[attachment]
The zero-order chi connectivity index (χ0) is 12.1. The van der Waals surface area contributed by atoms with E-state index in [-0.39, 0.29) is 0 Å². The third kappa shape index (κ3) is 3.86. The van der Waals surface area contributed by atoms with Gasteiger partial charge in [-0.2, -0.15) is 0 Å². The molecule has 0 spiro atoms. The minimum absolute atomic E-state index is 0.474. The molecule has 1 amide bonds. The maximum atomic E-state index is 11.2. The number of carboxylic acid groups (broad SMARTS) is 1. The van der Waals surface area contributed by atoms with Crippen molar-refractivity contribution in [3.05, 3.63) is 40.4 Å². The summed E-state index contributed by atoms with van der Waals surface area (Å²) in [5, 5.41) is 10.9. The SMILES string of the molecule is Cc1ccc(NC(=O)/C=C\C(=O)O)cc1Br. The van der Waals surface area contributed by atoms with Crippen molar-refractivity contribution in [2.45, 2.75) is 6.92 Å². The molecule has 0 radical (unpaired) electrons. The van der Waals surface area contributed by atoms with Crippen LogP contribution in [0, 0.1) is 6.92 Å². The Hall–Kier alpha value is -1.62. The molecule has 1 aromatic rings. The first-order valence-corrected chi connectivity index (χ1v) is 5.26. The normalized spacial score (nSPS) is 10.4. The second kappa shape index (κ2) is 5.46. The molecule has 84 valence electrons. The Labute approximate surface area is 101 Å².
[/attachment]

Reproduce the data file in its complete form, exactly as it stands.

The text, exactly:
The zero-order chi connectivity index (χ0) is 12.1. The van der Waals surface area contributed by atoms with E-state index in [-0.39, 0.29) is 0 Å². The third kappa shape index (κ3) is 3.86. The van der Waals surface area contributed by atoms with Gasteiger partial charge in [-0.2, -0.15) is 0 Å². The molecule has 0 spiro atoms. The minimum absolute atomic E-state index is 0.474. The molecule has 1 amide bonds. The maximum atomic E-state index is 11.2. The number of carboxylic acid groups (broad SMARTS) is 1. The van der Waals surface area contributed by atoms with Crippen molar-refractivity contribution in [3.05, 3.63) is 40.4 Å². The summed E-state index contributed by atoms with van der Waals surface area (Å²) in [5, 5.41) is 10.9. The SMILES string of the molecule is Cc1ccc(NC(=O)/C=C\C(=O)O)cc1Br. The van der Waals surface area contributed by atoms with Crippen molar-refractivity contribution in [2.45, 2.75) is 6.92 Å². The molecule has 0 radical (unpaired) electrons. The van der Waals surface area contributed by atoms with Crippen LogP contribution in [0, 0.1) is 6.92 Å². The Hall–Kier alpha value is -1.62. The molecule has 1 aromatic rings. The first-order valence-corrected chi connectivity index (χ1v) is 5.26. The normalized spacial score (nSPS) is 10.4. The second kappa shape index (κ2) is 5.46. The molecule has 84 valence electrons. The Labute approximate surface area is 101 Å².